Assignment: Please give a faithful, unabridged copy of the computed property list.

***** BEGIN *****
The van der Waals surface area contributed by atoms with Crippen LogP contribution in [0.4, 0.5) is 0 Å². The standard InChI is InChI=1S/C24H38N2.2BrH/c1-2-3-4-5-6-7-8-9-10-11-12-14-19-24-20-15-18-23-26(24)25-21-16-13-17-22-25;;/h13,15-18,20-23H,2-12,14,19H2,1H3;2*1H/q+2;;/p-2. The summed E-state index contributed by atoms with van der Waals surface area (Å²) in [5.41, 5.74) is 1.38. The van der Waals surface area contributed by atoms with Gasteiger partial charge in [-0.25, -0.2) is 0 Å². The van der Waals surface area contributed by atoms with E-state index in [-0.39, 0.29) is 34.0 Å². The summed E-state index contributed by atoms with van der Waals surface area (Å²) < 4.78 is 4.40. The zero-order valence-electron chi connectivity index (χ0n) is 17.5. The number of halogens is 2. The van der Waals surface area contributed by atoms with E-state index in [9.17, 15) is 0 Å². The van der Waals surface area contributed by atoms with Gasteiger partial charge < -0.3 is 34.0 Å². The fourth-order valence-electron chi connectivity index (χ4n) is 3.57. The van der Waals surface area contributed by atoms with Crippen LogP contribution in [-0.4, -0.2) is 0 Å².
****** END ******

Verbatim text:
The van der Waals surface area contributed by atoms with Crippen LogP contribution in [0.4, 0.5) is 0 Å². The standard InChI is InChI=1S/C24H38N2.2BrH/c1-2-3-4-5-6-7-8-9-10-11-12-14-19-24-20-15-18-23-26(24)25-21-16-13-17-22-25;;/h13,15-18,20-23H,2-12,14,19H2,1H3;2*1H/q+2;;/p-2. The summed E-state index contributed by atoms with van der Waals surface area (Å²) in [5.41, 5.74) is 1.38. The van der Waals surface area contributed by atoms with Gasteiger partial charge in [-0.25, -0.2) is 0 Å². The van der Waals surface area contributed by atoms with E-state index in [-0.39, 0.29) is 34.0 Å². The summed E-state index contributed by atoms with van der Waals surface area (Å²) < 4.78 is 4.40. The zero-order valence-electron chi connectivity index (χ0n) is 17.5. The number of halogens is 2. The van der Waals surface area contributed by atoms with E-state index in [9.17, 15) is 0 Å². The van der Waals surface area contributed by atoms with Gasteiger partial charge < -0.3 is 34.0 Å². The fourth-order valence-electron chi connectivity index (χ4n) is 3.57. The van der Waals surface area contributed by atoms with Crippen LogP contribution in [-0.4, -0.2) is 0 Å².